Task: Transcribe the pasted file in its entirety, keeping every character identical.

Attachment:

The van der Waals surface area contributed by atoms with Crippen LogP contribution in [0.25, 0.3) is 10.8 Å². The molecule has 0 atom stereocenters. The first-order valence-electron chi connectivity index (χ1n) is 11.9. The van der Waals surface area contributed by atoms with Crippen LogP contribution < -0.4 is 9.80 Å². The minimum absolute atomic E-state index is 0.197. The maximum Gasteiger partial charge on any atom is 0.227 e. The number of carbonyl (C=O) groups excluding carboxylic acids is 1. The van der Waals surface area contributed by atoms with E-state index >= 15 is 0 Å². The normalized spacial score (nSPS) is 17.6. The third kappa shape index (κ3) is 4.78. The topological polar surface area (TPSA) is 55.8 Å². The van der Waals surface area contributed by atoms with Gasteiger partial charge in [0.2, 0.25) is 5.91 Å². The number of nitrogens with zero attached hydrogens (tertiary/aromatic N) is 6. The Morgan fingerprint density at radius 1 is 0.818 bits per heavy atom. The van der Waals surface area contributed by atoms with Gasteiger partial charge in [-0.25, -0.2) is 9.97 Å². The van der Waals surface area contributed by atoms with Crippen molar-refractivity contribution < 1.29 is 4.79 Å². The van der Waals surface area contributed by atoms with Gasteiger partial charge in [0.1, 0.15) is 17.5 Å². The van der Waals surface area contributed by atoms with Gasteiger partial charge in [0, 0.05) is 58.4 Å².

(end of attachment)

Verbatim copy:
The van der Waals surface area contributed by atoms with Crippen LogP contribution in [0.25, 0.3) is 10.8 Å². The molecule has 0 atom stereocenters. The first-order valence-electron chi connectivity index (χ1n) is 11.9. The van der Waals surface area contributed by atoms with Crippen LogP contribution < -0.4 is 9.80 Å². The minimum absolute atomic E-state index is 0.197. The maximum Gasteiger partial charge on any atom is 0.227 e. The number of carbonyl (C=O) groups excluding carboxylic acids is 1. The van der Waals surface area contributed by atoms with E-state index >= 15 is 0 Å². The normalized spacial score (nSPS) is 17.6. The third kappa shape index (κ3) is 4.78. The topological polar surface area (TPSA) is 55.8 Å². The van der Waals surface area contributed by atoms with Gasteiger partial charge in [0.2, 0.25) is 5.91 Å². The number of nitrogens with zero attached hydrogens (tertiary/aromatic N) is 6. The Morgan fingerprint density at radius 1 is 0.818 bits per heavy atom. The van der Waals surface area contributed by atoms with Gasteiger partial charge in [-0.25, -0.2) is 9.97 Å². The van der Waals surface area contributed by atoms with Crippen molar-refractivity contribution < 1.29 is 4.79 Å². The van der Waals surface area contributed by atoms with Gasteiger partial charge in [0.1, 0.15) is 17.5 Å². The van der Waals surface area contributed by atoms with Gasteiger partial charge in [0, 0.05) is 58.4 Å².